Edinburgh Art Festival 2021 closed on Sunday 29 August, following an extremely successful return which saw the month-long programme of 35+ exhibitions programmed in partnership with the city’s visual art community secure hugely enthusiastic responses from audiences and critics alike.
Following the cancellation of the 2020 edition as a result of the global pandemic, the 2021 edition returned to showcase Edinburgh’s vibrant year-round visual arts scene, with a programme that included major new commissions and premieres by leading Scottish, UK and international artists alongside support for early-career artists. Taking place at over 25 venues across the city, the programme also included a special programme of online events and presentations.
While the 17th edition of the festival has now drawn to a close, a selection of participating exhibitions across the capital continue their run into September and beyond, including the acclaimed Lessons of the Hour, from artist Isaac Julien, presented by the festival in partnership with National Galleries of Scotland – with its UK premiere continuing at Modern One until 10 October.
Sorcha Carey, Director of Edinburgh Art Festival said:
“It felt so important to return this year, to play our part in supporting Scotland’s creative ecosystem after an exceptionally challenging time, as well as to offer a vital space for reflection, following the upheavals of the past year. The drive to make and enjoy art is something which, to paraphrase Frederick Douglass, is uniquely human – and as we come back together following long periods of isolation, separation, and uncertainty, it has been wonderful to cast a spotlight on this most human of activities.
Throughout, our focus has been to find ways to safely reunite art with audiences, and while this has meant that festival venues have, of necessity, been welcoming smaller numbers of visitors, we know audiences have really valued the chance to return to galleries, to celebrate the extraordinary community of artists and freelancers on whom our creative ecosystem depends.”
Festival highlights included:
The festival-led programming featured major new commissions and presentations by leading international artists, including the UK & European premiere of Lessons of the Hour by Isaac Julien, a film celebrating the 19th-century self-liberated freedom fighter Frederick Douglass, in partnership with National Galleries of Scotland; and two new festival co-commissions, with work by Sean Lynch casting a spotlight on Edinburgh’s public monuments and sculptures, in collaboration with Edinburgh Sculpture Workshop; and a sound installation by Emeka Ogboh with Talbot Rice Gallery at the Burns Monument, responding to the UK’s departure from the European Union.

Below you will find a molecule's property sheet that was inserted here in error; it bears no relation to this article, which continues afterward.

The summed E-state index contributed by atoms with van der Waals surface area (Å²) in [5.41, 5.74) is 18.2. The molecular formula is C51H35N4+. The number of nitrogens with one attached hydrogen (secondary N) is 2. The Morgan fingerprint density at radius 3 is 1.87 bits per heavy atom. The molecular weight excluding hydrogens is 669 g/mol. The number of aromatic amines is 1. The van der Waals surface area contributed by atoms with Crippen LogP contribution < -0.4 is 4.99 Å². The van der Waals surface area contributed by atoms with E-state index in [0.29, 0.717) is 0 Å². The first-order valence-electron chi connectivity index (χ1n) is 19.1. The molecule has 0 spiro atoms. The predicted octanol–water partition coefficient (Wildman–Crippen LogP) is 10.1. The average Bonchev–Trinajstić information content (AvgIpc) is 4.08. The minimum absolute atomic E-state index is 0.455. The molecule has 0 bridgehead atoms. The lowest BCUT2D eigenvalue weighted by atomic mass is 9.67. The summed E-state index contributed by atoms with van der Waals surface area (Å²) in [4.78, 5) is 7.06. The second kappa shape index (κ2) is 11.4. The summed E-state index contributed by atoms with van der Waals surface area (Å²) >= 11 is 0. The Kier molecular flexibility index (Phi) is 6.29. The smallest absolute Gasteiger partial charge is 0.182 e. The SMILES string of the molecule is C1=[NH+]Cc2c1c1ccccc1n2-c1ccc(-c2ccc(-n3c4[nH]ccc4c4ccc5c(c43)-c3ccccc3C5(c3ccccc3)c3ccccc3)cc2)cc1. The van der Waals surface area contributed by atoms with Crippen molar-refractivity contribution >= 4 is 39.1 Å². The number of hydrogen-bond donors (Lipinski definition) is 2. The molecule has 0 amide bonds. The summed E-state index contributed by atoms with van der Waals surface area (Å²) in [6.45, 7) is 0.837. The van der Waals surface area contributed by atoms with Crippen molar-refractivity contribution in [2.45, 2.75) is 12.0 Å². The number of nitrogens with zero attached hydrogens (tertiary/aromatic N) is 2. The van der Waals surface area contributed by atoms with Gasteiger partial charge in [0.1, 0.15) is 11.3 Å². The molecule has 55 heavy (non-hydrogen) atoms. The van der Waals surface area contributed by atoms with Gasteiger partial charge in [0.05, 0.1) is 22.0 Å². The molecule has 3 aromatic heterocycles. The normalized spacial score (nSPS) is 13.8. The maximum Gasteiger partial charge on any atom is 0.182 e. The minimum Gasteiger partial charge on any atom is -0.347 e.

This year the festival took a new approach, collaborating with Glasgow based artist, film-maker and programmer Tako Taal as Associate Artist who formed a response to the festival’s invitation to reflect on themes and ideas emerging from Isaac Julien’s work by in turn commissioning work by a new generation of artists living and working in Scotland: Chizu Anucha, Sequoia Barnes, Francis Dosoo, Thulani Rachia, Camara Taylor and Matthew Arthur Williams.
The festival’s annual showcase supporting artists in the early stages of their careers to make and present new work returned – with Jessica Higgins, Danny Pagarani, Kirsty Russell and Isabella Widger invited to create new work for Platform: 2021 at Institut français d’Ecosse.
Partner galleries across Edinburgh offered the chance to discover a new generation of artists, including the work of Satellite participant Alison Scott at Collective, Sekai Machache at Stills, Andrew Gannon at Edinburgh Sculpture Workshop and gobscure at Edinburgh Printmakers.
Solo presentations across the capital included Christine Borland at Inverleith House, Royal Botanic Garden Edinburgh, Alberta Whittle and Rachel Maclean at Jupiter Artland, Frank Walter at Ingleby Gallery, Ian Hamilton Finlay at The City Art Centre, Sonia Mehra Chawla at Edinburgh Printmakers, Jock McFadyen at Dovecot Studios, a major exhibition by the artist Karla Black for the newly developed and reopened Fruitmarket and Alison Watt at Scottish National Portrait Gallery.
This year’s edition also featured important retrospectives and major survey shows including The Galloway Hoard: Viking-age Treasure at National Museum of Scotland, Victoria & Albert: Our Lives in Watercolour at The Queen’s Gallery and Archie Brennan at Dovecot Studios.
Edinburgh’s commercial galleries presented a richly diverse offering including a new group show from Arusha Gallery and Ella Walker, Shaun Fraser and Will Maclean at The Fine Art Society, Leon Morrocco at Open Eye Gallery and the centenary of the birth of Joan Eardley, marked with an extensive new show at The Scottish Gallery.
Alongside exhibitions across the capital, this year saw the return of Art Late, the festival’s celebrated evening culture-crawls across the programme featuring exhibition tours, artist talks, workshops and unique performances, now digitally reimagined to allow wider audiences to engage with the festival. The online programme also presented a series of Artist in-conversation events, with Isaac Julien, Sean Lynch, Emeka Ogboh and Associate Artist Tako Taal and the project’s invited artists, each discussing their work – all of which can still be watched on our website through our Event Archive.
For more information, please visit www.edinburghartfestival.com or follow the festival on Facebook, Twitter and Instagram @EdArtFest #EdArtFest.